- Any data structure which can be converted into a
numpy.arrayconstructor. Includes all
- convex conjugate
The convex conjugate (also called Fenchel conjugate) is an important tool in convex optimization. For a functional , the convex conjugate is the functional
- Structure to handle the mapping between abstract objects (e.g. functions) and concrete, finite realizations.
It encompasses an abstract
Set, a finite data container (
NtuplesBaseVectorin general) and the mappings between them, sampling and interpolation.
- Set of elements to which an operator can be applied.
- Short for data type, indicates the way data is represented internally.
float32means 32-bit floating point numbers. See numpy dtype for more details.
- Saying that
xis an element of a given
x in my_setevaluates to
True. The term is typically used as “element of <set>” or “<set>” element. When referring to a
DiscreteLp, an element is of the corresponding type
DiscreteLpElementin the above example. Elements of a set can be created by the
Any data structure which can be converted into an element of a
Set.elementmethod. For example, an
rn(3) element-likeis any array-like object with 3 real entries.
`DiscreteLp` element-likemeans that
DiscreteLp.elementcan create a
DiscreteLpElementfrom the input.
- in-place evaluation
- Operator evaluation method which uses an existing data container to store the result. Usually more efficient than out-of-place evaluation since no new memory is allocated and no data is copied.
- Operator in a discretization mapping a concrete
(finite-dimensional) object to an abstract (infinite-dimensional) one.
- Tuple of arrays defining a tensor grid by all possible combinations of entries, one from each
array. In 2 dimensions, for example, the arrays
[-1, 0, 1]define the grid points
(1, -1), (1, 0), (1, 1), (2, -1), (2, 0), (2, 1).
- Mathematical notion for a mapping between arbitrary vector spaces. This includes the important special case of an operator taking a (discretized) function as an input and returning another function. For example, the Fourier Transform maps a function to its transformed version. Operators of this type are the most prominent use case in ODL. See the in-depth guide on operators for details on their implementation.
- Ordering of the axes in a multi-dimensional array with linear (one-dimensional) storage.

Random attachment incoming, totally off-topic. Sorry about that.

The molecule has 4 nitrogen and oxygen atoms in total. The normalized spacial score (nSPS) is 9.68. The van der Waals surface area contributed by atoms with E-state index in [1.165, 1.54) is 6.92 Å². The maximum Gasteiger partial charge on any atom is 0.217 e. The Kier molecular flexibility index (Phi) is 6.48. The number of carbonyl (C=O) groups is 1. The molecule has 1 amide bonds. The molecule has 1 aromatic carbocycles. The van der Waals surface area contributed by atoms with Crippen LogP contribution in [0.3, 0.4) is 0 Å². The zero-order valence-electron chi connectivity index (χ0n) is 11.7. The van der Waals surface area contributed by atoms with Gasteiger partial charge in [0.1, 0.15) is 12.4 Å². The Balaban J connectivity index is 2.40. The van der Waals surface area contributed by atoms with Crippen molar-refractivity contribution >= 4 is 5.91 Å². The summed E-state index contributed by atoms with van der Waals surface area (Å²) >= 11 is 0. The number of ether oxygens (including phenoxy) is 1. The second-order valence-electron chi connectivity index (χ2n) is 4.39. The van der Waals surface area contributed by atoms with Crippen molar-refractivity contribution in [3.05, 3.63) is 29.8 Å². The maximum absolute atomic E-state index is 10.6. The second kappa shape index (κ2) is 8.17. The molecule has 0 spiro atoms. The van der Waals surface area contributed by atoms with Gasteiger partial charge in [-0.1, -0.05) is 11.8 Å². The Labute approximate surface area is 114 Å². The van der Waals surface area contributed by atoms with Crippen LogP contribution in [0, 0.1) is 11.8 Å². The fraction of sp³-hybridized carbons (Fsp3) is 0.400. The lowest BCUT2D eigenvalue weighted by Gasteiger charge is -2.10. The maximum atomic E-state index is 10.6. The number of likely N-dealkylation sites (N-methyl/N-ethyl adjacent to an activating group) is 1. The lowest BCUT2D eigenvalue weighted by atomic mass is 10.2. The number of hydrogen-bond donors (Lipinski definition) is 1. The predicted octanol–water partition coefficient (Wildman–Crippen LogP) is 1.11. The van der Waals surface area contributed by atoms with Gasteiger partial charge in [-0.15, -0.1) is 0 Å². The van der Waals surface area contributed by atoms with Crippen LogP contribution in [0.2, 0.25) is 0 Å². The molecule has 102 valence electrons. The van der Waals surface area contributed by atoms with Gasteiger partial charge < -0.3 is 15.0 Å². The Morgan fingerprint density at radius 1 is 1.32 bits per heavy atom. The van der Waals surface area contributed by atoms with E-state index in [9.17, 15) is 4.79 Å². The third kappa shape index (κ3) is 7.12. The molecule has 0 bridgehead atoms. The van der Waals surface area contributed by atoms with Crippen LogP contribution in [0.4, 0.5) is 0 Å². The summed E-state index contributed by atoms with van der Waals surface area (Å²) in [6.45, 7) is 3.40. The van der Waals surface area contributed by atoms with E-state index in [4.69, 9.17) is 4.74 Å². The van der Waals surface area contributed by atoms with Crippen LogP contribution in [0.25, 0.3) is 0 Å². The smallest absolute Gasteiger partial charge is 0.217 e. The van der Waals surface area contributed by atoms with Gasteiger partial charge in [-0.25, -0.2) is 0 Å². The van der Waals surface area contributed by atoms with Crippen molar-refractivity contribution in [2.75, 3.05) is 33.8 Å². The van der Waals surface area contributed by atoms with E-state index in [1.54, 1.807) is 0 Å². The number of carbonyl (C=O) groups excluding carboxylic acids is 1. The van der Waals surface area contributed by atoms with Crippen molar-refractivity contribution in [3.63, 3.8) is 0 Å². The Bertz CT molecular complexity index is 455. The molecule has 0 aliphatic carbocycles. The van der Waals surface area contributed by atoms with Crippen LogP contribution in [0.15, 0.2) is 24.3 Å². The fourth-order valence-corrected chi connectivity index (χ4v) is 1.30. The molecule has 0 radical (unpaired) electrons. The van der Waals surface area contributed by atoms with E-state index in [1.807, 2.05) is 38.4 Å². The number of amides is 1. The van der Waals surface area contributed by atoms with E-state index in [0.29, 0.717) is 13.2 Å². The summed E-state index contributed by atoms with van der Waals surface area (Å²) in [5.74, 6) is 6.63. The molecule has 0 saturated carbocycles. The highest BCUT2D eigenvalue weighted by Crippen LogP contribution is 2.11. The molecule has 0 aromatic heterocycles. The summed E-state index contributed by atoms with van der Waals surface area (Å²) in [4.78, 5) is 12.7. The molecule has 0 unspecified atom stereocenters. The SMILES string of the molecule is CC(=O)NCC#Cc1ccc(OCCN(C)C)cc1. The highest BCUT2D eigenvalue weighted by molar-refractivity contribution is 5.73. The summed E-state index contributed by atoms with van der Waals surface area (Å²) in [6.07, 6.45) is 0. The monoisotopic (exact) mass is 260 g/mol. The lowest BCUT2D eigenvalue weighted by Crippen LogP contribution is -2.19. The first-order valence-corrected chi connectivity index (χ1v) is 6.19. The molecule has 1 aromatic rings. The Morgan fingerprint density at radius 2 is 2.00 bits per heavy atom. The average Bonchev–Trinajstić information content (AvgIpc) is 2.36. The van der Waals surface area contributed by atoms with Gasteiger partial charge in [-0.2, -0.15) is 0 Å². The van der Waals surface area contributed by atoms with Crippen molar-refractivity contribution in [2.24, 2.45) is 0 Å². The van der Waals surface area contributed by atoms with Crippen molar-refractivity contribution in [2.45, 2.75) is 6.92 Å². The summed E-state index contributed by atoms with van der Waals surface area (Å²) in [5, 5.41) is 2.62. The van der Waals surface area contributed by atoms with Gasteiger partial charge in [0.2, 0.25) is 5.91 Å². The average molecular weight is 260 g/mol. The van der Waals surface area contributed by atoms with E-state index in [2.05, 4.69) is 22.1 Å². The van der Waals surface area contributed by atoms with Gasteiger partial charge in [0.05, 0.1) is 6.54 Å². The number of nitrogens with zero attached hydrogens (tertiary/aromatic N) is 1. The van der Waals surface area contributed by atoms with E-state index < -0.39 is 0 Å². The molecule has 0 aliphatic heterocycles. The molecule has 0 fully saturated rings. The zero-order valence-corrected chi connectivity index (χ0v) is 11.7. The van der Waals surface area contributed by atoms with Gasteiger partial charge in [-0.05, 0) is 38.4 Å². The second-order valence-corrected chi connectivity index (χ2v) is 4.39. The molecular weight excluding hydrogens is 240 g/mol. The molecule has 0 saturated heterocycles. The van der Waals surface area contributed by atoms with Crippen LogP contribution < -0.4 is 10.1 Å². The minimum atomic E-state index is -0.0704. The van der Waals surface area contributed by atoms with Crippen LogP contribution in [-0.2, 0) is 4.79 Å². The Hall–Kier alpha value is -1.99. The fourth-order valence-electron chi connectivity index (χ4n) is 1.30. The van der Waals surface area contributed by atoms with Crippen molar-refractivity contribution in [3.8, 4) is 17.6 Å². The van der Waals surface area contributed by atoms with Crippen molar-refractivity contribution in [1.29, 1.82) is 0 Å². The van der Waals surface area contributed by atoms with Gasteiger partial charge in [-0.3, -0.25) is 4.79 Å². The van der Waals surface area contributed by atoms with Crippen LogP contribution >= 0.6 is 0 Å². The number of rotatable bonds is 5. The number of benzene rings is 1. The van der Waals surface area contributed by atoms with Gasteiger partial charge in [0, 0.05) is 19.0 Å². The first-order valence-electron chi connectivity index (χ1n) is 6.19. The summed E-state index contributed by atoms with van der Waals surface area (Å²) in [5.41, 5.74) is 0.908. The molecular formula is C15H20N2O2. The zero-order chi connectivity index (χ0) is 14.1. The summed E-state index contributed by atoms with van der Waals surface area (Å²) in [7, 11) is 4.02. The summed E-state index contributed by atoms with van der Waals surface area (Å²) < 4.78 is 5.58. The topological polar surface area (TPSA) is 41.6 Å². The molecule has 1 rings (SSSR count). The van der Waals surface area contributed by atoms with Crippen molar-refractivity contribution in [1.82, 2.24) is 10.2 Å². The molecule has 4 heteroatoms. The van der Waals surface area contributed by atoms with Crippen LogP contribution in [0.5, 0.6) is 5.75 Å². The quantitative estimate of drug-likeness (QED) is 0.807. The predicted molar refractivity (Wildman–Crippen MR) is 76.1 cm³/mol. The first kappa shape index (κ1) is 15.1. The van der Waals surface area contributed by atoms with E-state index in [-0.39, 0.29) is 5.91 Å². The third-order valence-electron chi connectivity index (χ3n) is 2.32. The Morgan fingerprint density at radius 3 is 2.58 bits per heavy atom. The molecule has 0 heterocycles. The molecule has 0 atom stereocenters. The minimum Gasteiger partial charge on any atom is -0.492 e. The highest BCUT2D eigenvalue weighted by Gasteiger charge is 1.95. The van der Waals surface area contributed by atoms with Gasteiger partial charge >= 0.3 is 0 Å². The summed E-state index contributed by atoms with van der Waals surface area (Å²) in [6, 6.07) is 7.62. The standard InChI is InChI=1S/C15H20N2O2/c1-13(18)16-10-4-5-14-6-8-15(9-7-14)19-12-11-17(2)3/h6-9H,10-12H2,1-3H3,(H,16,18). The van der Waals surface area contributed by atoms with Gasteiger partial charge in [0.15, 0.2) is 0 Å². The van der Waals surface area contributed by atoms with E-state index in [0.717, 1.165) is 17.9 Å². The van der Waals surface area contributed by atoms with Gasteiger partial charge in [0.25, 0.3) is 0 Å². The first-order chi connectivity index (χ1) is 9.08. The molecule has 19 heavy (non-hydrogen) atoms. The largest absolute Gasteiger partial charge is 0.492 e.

For C ordering (
'C'), the last axis has smallest stride (varies fastest), and the first axis has largest stride (varies slowest). Fortran ordering (
'F') is the exact opposite.
- out-of-place evaluation
- Operator evaluation method which creates a new data container to store the result. Usually less efficient than in-place evaluation since new memory is allocated and data needs to be copied.
Given a proper convex functional , the proximal operator is defined by
The term “proximal” is also occasionally used instead of ProxImaL, then refering to the proximal modelling language for the solution of convex optimization problems.
- proximal factory
- A proximal factory associated with a functional is a
callable, which returns the proximal of the scaled functional when called with a scalar . This is used due to the fact that optimization methods often use for varying .
- Set of elements to which an operator maps, i.e. in which the result of an operator evaluation lies.
- Operator in a discretization mapping an abstract
(infinite-dimensional) object to a concrete (finite-dimensional) one.
Ability of a function to be evaluated on a grid in a single call rather than looping over the grid points. Vectorized evaluation gives a huge performance boost compared to Python loops (at least if there is no JIT) since loops are implemented in optimized C code.
The vectorization concept in ODL differs slightly from the one in NumPy in that arguments have to be passed as a single tuple rather than a number of (positional) arguments. See numpy vectorization for more details.